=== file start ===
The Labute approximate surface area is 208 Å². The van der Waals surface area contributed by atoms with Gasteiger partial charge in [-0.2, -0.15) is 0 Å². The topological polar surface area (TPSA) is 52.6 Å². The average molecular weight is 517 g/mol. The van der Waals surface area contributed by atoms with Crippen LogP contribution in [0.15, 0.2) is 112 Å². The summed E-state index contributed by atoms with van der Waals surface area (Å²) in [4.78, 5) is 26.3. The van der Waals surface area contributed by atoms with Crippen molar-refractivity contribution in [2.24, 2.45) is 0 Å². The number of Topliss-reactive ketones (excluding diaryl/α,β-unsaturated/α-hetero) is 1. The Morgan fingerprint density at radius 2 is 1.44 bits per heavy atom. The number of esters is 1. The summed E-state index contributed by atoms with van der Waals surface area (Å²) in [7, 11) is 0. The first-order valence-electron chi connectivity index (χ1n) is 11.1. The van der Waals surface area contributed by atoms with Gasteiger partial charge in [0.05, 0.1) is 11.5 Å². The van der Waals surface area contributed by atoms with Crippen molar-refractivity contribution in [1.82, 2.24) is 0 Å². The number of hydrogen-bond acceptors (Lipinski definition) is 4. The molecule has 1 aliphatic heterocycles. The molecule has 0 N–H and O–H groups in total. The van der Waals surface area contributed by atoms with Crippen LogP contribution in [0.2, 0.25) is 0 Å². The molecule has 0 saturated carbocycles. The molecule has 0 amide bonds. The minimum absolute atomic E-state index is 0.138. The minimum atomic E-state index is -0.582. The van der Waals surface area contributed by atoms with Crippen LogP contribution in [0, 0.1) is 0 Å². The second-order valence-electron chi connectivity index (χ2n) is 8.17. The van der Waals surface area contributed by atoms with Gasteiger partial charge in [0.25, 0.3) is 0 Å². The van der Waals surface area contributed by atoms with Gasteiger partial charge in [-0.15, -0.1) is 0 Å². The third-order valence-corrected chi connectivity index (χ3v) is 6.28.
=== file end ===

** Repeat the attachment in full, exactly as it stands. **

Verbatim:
The Labute approximate surface area is 208 Å². The van der Waals surface area contributed by atoms with Gasteiger partial charge in [-0.2, -0.15) is 0 Å². The topological polar surface area (TPSA) is 52.6 Å². The average molecular weight is 517 g/mol. The van der Waals surface area contributed by atoms with Crippen LogP contribution in [0.15, 0.2) is 112 Å². The summed E-state index contributed by atoms with van der Waals surface area (Å²) in [4.78, 5) is 26.3. The van der Waals surface area contributed by atoms with Crippen molar-refractivity contribution in [2.24, 2.45) is 0 Å². The number of Topliss-reactive ketones (excluding diaryl/α,β-unsaturated/α-hetero) is 1. The Morgan fingerprint density at radius 2 is 1.44 bits per heavy atom. The number of esters is 1. The summed E-state index contributed by atoms with van der Waals surface area (Å²) in [7, 11) is 0. The first-order valence-electron chi connectivity index (χ1n) is 11.1. The van der Waals surface area contributed by atoms with Gasteiger partial charge in [0.05, 0.1) is 11.5 Å². The van der Waals surface area contributed by atoms with Crippen molar-refractivity contribution in [1.82, 2.24) is 0 Å². The number of hydrogen-bond acceptors (Lipinski definition) is 4. The molecule has 1 aliphatic heterocycles. The molecule has 0 N–H and O–H groups in total. The van der Waals surface area contributed by atoms with Crippen LogP contribution in [0.2, 0.25) is 0 Å². The molecule has 0 saturated carbocycles. The molecule has 0 amide bonds. The minimum absolute atomic E-state index is 0.138. The minimum atomic E-state index is -0.582. The van der Waals surface area contributed by atoms with Crippen LogP contribution in [0, 0.1) is 0 Å². The second-order valence-electron chi connectivity index (χ2n) is 8.17. The van der Waals surface area contributed by atoms with Gasteiger partial charge in [0.25, 0.3) is 0 Å². The van der Waals surface area contributed by atoms with Gasteiger partial charge in [-0.15, -0.1) is 0 Å². The third-order valence-corrected chi connectivity index (χ3v) is 6.28.